Harbour Air’s electric plane makes successful test flight

Harbour Air completed the first point-to-point test flight using its all-electric plane on Thursday, calling the journey from Richmond to Sidney a “historic flight.”

The e-Beaver, a modified de Havilland Beaver aircraft with electric engine powered by batteries, flew 72 kilometres in 24 minutes.

The aircraft left Harbour Air’s terminal on the Fraser River, next to Vancouver International Airport, and landed in Patricia Bay, adjacent to Victoria International Airport.

“This is a major milestone in the advancement of all-electric commercial flights,” the company said in a statement,

“Take-off was at 0812 with ample reserve power upon landing at 0836.”

Kory Paul, Harbour Air’s vice-president of flight operations and one of the company’s test pilots, called it a “historic flight” and said it went exactly as planned.

“Our team, as well as the team at magniX and Transport Canada, are always closely monitoring the aircraft’s performance and today’s flight further proved the safety and reliability of what we have built,” Paul said.

MagniX is an electric aircraft engine manufacturer headquartered in Everett, Washington. It started working with Harbour Air in 2019.

The ePlane will stay in Victoria to support Harbour Air’s partnership with the B.C. Aviation Museum, which is hosting an open house on Saturday from 10 a.m. to 4 p.m., before returning to Harbour Air’s maintenance facility at YVR.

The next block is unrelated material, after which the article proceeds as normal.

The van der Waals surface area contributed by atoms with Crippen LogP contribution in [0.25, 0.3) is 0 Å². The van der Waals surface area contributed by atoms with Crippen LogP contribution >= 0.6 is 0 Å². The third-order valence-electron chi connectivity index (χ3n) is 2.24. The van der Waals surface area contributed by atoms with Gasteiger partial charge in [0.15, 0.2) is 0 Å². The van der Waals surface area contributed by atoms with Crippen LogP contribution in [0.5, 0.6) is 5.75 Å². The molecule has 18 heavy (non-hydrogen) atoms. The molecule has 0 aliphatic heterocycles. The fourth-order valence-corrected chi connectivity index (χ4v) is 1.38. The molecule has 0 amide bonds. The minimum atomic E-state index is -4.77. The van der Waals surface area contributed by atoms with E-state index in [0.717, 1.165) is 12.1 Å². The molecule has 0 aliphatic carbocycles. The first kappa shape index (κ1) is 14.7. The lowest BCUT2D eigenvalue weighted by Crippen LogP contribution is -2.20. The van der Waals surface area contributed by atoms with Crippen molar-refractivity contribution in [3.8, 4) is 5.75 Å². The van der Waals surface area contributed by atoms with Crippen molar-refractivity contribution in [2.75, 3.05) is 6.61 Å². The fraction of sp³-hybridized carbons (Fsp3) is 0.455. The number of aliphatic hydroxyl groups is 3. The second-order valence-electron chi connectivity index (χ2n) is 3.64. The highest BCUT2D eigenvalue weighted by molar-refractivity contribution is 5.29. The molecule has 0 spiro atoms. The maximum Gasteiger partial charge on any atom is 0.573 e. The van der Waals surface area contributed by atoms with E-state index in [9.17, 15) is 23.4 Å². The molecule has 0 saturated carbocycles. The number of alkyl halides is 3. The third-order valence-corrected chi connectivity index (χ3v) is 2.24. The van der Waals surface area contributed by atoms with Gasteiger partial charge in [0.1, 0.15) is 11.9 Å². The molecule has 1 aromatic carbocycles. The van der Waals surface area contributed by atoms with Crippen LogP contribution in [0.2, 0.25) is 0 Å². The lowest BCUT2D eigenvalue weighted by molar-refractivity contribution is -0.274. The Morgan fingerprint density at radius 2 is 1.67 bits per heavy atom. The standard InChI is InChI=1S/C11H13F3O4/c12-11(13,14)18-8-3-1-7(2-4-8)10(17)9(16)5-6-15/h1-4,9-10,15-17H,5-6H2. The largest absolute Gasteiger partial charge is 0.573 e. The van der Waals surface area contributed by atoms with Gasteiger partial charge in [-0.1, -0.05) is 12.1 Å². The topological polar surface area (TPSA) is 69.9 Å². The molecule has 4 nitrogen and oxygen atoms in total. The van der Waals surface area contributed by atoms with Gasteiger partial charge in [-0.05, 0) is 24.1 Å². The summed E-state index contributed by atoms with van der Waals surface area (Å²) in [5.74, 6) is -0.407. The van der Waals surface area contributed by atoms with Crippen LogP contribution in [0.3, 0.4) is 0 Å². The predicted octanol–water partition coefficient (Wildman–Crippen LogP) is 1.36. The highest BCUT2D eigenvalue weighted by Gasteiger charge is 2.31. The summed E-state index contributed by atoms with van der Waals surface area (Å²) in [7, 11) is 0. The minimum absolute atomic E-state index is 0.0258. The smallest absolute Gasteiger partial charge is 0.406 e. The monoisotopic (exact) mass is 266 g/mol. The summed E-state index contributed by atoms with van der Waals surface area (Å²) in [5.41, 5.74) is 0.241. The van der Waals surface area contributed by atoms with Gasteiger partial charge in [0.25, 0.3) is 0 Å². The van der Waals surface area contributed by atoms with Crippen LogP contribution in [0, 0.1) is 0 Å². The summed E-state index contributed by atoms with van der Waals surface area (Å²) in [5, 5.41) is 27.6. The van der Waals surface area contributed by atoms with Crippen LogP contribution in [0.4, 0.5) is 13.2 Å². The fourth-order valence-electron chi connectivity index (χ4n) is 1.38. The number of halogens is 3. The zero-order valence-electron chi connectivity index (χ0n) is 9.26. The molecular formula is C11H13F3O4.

In December 2019, Harbour Air chief executive Greg McDougall flew the 750-horse-power, electric-powered Harbour Air float plane over the Fraser River.

The short test flight of the six-passenger, DHC-2 de Havilland Beaver from Harbour Air’s terminal in Richmond was the world’s first all-electric commercial aircraft flight.

Harbour Air has said it hopes to achieve Transport Canada certifications to start carrying passengers by electric seaplane as early as next year.

The company said it is uniquely positioned to be the leader in commercial electric flight, citing the small sizes of its single-engine aircraft and its short routes, usually 30 minutes or less.

It plans to eventually electrify its entire fleet of De Havilland Beaver and Otter aircraft.

Courtesy of Darron Kloster / Times Colonist  from Castanet

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